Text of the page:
What was your reaction to the prominent mention of cybersecurity in the presidential debate between Hillary Clinton and Donald Trump?

“It’s refreshing to see cybersecurity at the forefront of the national security conversation during tonight’s debate. In just a few years, we’ve seen cybersecurity go from a function of the IT back office, to the nation’s Oval Office.

While events have tended to drive government into action, more and more of our nation’s top leaders understand the cyber battlefield is as critical as land, sea, air, and space. The prominence of cybersecurity in this week’s debate is tremendous progress, with the promise of further progress to come in the coming months and years.”

 

 

The post CTO Q&A: Campaign Hacks, Yahoo! and Clinton-Trump appeared first on McAfee.

Sep 20 2016

iPhone passcode bypassed with NAND mirroring attack

Enlarge (credit: Sergei Skorobogatov/YouTube)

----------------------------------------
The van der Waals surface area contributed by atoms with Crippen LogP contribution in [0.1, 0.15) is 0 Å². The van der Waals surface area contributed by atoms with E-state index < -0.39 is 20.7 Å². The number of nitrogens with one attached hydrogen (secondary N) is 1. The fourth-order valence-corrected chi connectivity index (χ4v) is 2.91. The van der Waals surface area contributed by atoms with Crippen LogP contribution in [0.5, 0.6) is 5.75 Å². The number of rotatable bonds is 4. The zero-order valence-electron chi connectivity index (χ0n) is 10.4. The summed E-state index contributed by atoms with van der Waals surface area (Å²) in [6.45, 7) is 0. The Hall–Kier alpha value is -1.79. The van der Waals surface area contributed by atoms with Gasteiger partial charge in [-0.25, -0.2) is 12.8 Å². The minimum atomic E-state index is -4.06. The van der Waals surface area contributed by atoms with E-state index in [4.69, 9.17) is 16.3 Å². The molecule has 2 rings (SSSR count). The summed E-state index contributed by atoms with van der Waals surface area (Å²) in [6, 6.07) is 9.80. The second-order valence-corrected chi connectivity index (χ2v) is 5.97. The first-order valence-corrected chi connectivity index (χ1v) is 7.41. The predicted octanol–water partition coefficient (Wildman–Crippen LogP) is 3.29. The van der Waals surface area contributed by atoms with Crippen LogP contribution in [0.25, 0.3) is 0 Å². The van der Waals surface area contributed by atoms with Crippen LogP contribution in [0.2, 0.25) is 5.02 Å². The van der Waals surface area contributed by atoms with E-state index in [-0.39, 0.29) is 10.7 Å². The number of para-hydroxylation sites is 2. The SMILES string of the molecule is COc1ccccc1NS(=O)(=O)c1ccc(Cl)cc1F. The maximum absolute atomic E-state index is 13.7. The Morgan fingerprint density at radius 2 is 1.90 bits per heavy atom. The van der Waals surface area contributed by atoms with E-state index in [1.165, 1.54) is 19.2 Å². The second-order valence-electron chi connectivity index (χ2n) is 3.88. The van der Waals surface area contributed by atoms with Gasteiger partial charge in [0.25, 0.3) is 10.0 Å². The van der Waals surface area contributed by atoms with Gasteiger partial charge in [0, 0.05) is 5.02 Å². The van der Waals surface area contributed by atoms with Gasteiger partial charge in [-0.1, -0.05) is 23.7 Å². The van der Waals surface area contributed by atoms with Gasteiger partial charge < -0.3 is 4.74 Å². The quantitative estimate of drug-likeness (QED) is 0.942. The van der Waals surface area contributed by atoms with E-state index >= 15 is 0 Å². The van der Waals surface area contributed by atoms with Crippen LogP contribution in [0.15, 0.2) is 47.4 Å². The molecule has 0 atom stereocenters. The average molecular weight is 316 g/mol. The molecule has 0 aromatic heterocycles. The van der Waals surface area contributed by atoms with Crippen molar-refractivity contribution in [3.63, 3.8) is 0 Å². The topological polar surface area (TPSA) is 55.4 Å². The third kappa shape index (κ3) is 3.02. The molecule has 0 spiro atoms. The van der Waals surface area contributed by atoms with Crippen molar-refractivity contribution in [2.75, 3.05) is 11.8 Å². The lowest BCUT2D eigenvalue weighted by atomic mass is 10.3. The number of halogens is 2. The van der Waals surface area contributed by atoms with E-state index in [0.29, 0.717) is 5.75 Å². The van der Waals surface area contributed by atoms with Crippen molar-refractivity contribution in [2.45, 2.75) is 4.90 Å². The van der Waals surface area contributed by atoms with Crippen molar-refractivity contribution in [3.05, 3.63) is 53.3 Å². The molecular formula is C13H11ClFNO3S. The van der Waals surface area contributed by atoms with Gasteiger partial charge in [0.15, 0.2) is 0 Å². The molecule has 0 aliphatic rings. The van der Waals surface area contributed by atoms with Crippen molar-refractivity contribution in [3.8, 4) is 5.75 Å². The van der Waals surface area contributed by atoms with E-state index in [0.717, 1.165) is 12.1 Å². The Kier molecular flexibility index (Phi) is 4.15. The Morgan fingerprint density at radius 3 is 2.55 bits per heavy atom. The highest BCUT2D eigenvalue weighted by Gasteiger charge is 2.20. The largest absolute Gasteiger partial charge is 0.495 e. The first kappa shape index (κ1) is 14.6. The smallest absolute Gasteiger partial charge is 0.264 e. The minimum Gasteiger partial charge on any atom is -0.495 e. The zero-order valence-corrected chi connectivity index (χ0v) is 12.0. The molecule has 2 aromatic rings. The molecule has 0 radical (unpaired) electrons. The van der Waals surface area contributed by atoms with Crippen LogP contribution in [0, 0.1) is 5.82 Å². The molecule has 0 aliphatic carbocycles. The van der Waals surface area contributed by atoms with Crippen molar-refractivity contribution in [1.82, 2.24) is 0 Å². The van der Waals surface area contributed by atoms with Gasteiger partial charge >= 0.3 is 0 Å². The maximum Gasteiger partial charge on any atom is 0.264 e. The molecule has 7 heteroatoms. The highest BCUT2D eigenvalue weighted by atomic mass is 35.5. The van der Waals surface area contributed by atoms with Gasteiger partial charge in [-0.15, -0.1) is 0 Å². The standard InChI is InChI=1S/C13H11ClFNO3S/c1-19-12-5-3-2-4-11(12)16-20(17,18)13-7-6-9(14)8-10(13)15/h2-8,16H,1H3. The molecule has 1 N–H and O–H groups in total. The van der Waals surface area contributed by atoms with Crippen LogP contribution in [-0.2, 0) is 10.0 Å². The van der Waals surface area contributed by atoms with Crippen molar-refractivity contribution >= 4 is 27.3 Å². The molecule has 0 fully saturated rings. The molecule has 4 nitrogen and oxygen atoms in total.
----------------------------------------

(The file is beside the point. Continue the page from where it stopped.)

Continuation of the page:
Passcodes on iPhones can be hacked using store-bought electronic components worth less than $100 (£77), according to one Cambridge computer scientist.

Sergei Skorobogatov has demonstrated that NAND mirroring—the technique dismissed by James Comey, the director of the FBI, as unworkable—is actually a viable means of bypassing passcode entry limits on an Apple iPhone 5C. What's more, the technique, which involves soldering off the phone's flash memory chip, can be used on any model of iPhone up to the iPhone 6 Plus, which use the same type of LGA60 NAND chip. Later models, however, will require "more sophisticated equipment and FPGA test boards."

In a paper he wrote on the subject, Skorobogatov, a Russian senior research associate at the Cambridge Computer Laboratory's security group, confirmed that "any attacker with sufficient technical skills could repeat the experiment," and while the technique he used is quite fiddly, it should not present too much of an obstacle for a well-resourced branch of law enforcement.